Soil Hg Contamination Impact on Earthworms' Gut Microbiome

Jeanine Brantschen, Sebastian Gygax, Adrien Mestrot, Aline Frossard
Mercury (Hg) is one of the most toxic heavy metals and is known for its persistence in the environment and potential to accumulate along the food chain. In many terrestrial polluted sites, earthworms are in direct contact with Hg contamination by ingesting large quantities of soil. However, little is known about the impact of Hg soil pollution on earthworms' gut microbiome. In this study, two incubation experiments involving earthworms in soils from a long-term Hg-polluted site were conducted
more » ... assess: (1) the effect of soil Hg contamination on the diversity and structure of microbial communities in earthworm, cast and soil samples; and (2) how the gut microbiome of different digestive track parts of the earthworm responds to soil Hg contamination. The large accumulation of total Hg and methyl-Hg within the earthworm tissues clearly impacted the bacterial and fungal gut community structures, drastically decreasing the relative abundance of the dominating gut bacterial class Mollicutes. Hg-tolerant taxa were found to be taxonomically widespread but consistent along the different parts of the earthworm digestive tract. This study revealed that although Hg might not directly affect the health of macro-organisms in the food-web such as earthworms, their metabolism and legacy in the soil might be impacted through changes in their gut microbiome.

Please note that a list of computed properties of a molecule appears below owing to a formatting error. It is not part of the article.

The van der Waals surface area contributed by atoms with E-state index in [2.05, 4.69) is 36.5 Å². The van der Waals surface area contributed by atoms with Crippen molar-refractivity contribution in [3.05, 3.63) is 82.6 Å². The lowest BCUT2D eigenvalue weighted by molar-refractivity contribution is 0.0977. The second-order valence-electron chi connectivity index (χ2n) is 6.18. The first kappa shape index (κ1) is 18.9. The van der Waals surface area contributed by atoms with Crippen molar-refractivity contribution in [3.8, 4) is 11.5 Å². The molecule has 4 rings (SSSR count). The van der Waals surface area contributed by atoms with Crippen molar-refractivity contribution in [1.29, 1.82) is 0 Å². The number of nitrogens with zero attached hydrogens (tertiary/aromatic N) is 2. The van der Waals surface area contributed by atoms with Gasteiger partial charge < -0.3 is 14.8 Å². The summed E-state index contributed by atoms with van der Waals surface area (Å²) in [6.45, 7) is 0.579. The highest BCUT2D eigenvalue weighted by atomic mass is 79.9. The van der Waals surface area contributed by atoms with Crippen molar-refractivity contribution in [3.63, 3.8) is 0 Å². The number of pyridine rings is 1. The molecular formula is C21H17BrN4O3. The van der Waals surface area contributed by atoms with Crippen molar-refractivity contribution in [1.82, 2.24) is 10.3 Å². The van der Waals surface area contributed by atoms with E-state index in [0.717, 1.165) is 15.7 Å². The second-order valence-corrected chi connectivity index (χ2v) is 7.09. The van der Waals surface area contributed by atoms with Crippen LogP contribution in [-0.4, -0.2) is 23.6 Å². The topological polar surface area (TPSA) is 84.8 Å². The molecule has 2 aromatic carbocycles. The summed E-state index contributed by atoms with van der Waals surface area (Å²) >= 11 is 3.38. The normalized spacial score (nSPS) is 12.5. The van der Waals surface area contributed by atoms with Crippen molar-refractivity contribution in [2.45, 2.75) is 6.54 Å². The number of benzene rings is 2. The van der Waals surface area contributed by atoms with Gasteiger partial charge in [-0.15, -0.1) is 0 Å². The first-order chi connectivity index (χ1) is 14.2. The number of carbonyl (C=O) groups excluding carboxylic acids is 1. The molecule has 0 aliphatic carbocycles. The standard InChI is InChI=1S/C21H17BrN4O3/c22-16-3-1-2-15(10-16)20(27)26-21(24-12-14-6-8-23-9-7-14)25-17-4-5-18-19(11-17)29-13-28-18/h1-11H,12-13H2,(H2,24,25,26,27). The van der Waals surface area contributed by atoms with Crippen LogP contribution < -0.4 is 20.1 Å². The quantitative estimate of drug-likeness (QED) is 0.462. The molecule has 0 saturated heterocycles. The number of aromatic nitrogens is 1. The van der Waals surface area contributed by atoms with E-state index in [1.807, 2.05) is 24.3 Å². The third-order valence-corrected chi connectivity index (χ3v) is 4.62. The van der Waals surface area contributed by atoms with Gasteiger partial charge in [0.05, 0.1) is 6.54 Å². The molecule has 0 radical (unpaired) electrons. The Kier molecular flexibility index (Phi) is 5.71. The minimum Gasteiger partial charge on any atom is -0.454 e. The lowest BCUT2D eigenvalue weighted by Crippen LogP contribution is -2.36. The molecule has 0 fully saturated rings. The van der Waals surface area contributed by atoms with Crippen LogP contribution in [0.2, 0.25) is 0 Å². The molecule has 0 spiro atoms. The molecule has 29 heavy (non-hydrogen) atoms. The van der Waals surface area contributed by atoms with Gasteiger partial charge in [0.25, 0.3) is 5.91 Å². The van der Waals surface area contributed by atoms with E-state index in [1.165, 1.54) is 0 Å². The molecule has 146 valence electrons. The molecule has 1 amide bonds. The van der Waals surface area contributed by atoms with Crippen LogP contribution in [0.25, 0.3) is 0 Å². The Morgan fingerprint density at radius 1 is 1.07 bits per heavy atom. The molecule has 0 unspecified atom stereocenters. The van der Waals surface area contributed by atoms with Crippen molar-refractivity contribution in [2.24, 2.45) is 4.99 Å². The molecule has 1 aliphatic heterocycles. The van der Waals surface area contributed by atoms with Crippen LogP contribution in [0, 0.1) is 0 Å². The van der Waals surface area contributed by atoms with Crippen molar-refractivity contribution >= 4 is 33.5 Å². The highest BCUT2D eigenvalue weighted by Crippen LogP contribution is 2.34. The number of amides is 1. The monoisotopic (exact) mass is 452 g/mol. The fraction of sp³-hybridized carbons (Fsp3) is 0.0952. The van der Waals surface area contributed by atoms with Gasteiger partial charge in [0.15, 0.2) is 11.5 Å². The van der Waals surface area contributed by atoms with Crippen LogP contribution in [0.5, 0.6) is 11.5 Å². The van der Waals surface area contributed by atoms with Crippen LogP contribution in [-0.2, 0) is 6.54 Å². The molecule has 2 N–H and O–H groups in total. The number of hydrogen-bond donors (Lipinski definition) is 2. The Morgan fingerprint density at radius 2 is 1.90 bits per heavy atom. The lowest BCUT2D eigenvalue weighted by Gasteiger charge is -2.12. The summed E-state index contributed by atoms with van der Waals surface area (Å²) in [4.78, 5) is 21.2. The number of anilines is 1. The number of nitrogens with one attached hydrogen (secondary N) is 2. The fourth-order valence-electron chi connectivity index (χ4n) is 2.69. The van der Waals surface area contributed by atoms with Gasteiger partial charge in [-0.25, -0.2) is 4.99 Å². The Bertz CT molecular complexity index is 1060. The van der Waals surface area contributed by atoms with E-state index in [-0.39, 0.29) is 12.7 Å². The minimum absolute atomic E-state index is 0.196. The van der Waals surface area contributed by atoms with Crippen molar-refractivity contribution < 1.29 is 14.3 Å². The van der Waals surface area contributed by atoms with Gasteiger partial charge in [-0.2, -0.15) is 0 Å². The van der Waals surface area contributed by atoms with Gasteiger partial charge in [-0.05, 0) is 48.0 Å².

doi:10.48350/154622 fatcat:feanpiohnrbjpditdowyuqtm7a